Asgardia Minister of Justice and international lawyer Mark Beer has been involved with the Space Nation since 2017, having been introduced to it at the World Economic Forum by the owner of a satellite company. He was excited about the way in which Asgardia had pushed the boundaries on issues such as extraterritoriality, and about the implications of forming a nation that defined its jurisdiction with an orbiting satellite. As a lawyer, Mark’s first instinct was that this sounded eccentric and esoteric and, initially, he had doubts but his experience as a judge has taught him not to be too quick to write something off.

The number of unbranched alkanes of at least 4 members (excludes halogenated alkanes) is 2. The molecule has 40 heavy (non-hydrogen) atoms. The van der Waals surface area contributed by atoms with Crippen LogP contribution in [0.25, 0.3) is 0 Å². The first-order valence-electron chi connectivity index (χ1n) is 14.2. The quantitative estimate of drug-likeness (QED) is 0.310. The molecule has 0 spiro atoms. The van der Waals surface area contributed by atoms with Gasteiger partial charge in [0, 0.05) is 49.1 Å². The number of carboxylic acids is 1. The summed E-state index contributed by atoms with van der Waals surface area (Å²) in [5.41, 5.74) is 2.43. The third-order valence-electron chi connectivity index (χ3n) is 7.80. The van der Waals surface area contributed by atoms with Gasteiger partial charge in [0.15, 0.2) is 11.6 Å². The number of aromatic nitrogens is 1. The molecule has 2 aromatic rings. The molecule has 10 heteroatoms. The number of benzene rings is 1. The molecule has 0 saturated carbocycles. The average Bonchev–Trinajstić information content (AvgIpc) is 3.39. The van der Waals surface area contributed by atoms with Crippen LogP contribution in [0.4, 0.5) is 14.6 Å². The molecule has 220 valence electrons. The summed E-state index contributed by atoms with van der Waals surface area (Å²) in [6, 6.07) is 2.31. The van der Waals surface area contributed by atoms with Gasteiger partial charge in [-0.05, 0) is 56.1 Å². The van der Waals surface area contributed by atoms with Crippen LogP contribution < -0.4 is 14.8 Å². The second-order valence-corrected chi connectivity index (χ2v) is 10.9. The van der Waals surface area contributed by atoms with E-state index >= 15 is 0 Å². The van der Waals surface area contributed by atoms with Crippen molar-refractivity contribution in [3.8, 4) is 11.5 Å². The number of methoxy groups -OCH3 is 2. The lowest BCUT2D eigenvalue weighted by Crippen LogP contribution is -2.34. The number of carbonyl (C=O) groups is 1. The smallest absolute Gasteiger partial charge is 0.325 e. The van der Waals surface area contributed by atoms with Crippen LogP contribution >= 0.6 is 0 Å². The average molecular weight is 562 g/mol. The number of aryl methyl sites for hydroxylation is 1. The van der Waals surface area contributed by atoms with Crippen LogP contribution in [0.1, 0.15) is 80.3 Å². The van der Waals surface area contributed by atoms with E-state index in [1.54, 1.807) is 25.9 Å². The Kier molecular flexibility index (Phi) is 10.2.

The more I thought about the concept of a modern nation-state, with clearly defined borders, boundaries and barriers to the movement of people and goods, the more I questioned whether that is the most effective structure in a world that is digitising.
There is some disagreement as to when the modern nation came to be. Some argue that it was a result of the 1648 Westphalia Treaty, others that it was later. However, what is evident is that in the 300,000-year history of Homo sapiens, the concept of a ‘nation’ has existed for less than 0.1 percent of the time. There is no doubt that the modern nation-state has proven useful in the development of humanity, particularly in relation to creating a sense of identity and belonging, but it has also been a source of friction throughout history.